c =e.e e .e

where e is the value of the sample at time T and e is the value of the preceding sample at time (T---] The control circuit also includes NOR gates 38 and 39 which are connected to the output of gates 36 and 37 respectively and controlled by input signals Eand g originating from the lowest and highest output re-' spectively of decoder 16 to be disclosed later. The gate 38 is provided to prevent operation of the up and down counter 40 when the lowest gain 'g has been selected and that a new decounting order is given by gate 36 so as to prevent the counter from going to its next lower level. Similarly, gate 39 is provided to prevent the counter from going to its next higher lever when the highest gain ,5 has been reached and that a new counting order is given by gate 37. The logic equation of gates 38 and 39 is as follows:

pc (no counting) g,.c g .d

When pc l, the negative pulse h controlling the operation of the counter and origi r i'ating from the clock will be cancelled because lead h is connected to the output of gates 38 and 39 thus providing a wired OR circuit. I

The up and down counter 40 is not illustrated in detail because it is a conventional circuit made up of three flip-flops which permit to count from O to 7. The

output Q and its complement Q oflgach of the flip-flops r hown as Q1, Q1. Q2, Q2, Q3. Q3-

The decoder 16 comprises NOR gates 41 to 48 which are connected to outputs Q Q Q Q Q O to transform the binary output of up and down counter 40 to a decimal output.

For example, the output of gate 41 is equal to 1 when Q Q, Q l. NOR gates 49 to 56-are used as inverters. Thus, if g g g, are the control of the eight gains of the amplifier, the outputs of gates 49 to 56 are E, g}, g}. The output of gates 49 to 56 is connected to the first input of NOR gates 61 to 68 respectively and also to the first input of NOR gates 69 to 76 respectively.

Pulse IT; originating from the clock controls the open ing of the last logic gate circuit before the amplifier. Such logic gate circuit comprises NOR gates 57 to 58, inverters 59 and 60 connected to gates 57 and 58 respectively, NOR gates 61 to 68 connected to gate 59, and NOR gates 69 to 76 connected to gate 60. The logic function 9 f the signal appearing at the output of inverter 59 is h e whereas the logic functiog the signal appearing at the output of inverter 60 is h .e. There fore, at the output of gates 61 to 68 appears output h,.e. gi, wherein, i =0, 1 7 depending on the predetermined one of gates 49 to 56 of the decoder which is energized as determined by the level of the signal stored in counter 40. Similarly, at the output of gates 69 to 76 appears the logic signal 11,2 1; when i =0, l, 7. When h =0, all the outputs of the amplifier stages are equal to 0, however, when h, =l, one and only one of the gates 61 to 76 will be equal to l as determined by the polarity of sample signal 2 and by the one of the outputs gi which has been energized.

All the above disclosed gates belong to the series MECLll of Motorola. They are non saturated logic elements which have a logic level 1 of --0.7v. and a logic level of l.8v. Therefore, such elements required adapter OR gates 77 to 92 at the output of each stage of amplification of the amplifer to put the level of the logic signal 1 at +5v and the level of logic signal 0 at 0v.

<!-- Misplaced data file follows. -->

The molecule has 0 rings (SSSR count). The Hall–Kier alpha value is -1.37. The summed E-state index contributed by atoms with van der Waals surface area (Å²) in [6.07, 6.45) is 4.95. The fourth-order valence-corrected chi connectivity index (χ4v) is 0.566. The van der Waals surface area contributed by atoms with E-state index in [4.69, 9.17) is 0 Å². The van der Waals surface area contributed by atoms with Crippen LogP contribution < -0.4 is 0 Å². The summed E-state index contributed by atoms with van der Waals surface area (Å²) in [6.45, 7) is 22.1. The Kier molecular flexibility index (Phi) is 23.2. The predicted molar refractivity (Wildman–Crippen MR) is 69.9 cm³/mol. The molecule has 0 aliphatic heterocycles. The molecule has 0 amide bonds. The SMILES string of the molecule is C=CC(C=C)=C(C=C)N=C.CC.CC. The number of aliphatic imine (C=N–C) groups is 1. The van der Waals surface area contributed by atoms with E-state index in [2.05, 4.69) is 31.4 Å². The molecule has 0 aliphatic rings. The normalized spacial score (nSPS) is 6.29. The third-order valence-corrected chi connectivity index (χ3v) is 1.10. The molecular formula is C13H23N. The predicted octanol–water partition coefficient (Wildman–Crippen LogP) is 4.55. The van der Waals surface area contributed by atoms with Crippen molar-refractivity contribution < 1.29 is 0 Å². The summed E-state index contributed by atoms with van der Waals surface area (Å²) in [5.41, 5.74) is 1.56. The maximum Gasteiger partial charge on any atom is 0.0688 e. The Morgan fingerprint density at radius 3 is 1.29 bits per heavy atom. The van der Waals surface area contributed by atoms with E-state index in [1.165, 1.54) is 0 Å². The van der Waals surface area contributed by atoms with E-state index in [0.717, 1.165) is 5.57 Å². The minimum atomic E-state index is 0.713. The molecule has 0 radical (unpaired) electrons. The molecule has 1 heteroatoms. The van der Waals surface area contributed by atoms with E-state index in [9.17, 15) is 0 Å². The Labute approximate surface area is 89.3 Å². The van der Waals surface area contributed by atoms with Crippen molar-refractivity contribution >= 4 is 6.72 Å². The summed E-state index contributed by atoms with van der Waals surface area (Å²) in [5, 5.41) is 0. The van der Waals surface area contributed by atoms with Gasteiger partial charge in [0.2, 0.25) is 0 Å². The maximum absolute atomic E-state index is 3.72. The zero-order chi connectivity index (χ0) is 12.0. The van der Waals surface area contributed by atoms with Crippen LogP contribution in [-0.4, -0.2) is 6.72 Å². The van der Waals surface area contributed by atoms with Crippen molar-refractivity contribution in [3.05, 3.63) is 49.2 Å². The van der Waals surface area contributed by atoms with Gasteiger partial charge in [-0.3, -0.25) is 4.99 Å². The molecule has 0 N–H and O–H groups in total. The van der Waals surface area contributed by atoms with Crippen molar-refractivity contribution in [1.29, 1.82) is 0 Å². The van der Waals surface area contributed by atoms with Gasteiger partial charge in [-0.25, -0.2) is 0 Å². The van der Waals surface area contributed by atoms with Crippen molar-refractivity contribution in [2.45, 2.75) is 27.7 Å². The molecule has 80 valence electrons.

The outputs of gates 77 to 92 are applied to a known operational amplifier 93 through resistors R, and R',, wherein i=0, 1, 7. The amplitude of the pulses delivered by the amplitude is determined by the ratio R/R, for the negative pulses and by the ratio R'/R', for the positive pulses. The difference between the value of the resistance R, and R, must be very low (0.5%). In addition, R is adjustable to equilibrate as much as possible the positive and negative pulses. The operational amplifier is set for proper operation by conventional timing elements R and C The output of the amplifer 93 is applied to operational amplifer 94 acting as an integrator through resistor R and R Potentiometer P of the integrator is set so as to prevent any drift of the circuit when there is no pulse applied thereto. Operationel amplifier 94 is set for proper operation through its conventional elements R to R and C to C The values of the gains of the feedback loop have been determined on a computer using a test signal of 800 Hz. The criterionused is the average of the signal to noise ratios from 8 amplitudes of the input signal in Y a range of 42 dB. Such values of the gains expressed in thousandths of the maximum amplitude, peak to peak, which can be transmitted are as follows: G, 2.3, G, 6.8, G; 12.8, G 14.7, G, 23.2, G 34.0, G 39.8, G, 49.8.

The free input leads of the elements of FIGS. 2 and 3 are connected to a suitable potential source such as, for example 3v.

The operation of the digital companded modulator in accordance with the invention will now be disclosed with reference to FIG. 1 of the drawings. The comparator 10 compares the analog input signal with the output of the integrator 11 and the output thereof is stored in flip-flop 12. The output of the flip-flop 12 is elaborated by a control circuit 14 which depending upon the present output of the flip-flop (e) and upon the previous output of the flip-flop (e provides a counting or decounting signal to the counter 15 for increasing or decreasing the level of the signal stored in the counter. The control circuit is also responsive to the highest or lowest input of decoder 16 for disabling the operation of the up and down counter when such highest or lowest value has been reached and further counting or decounting orders would be normally given by the control circuit.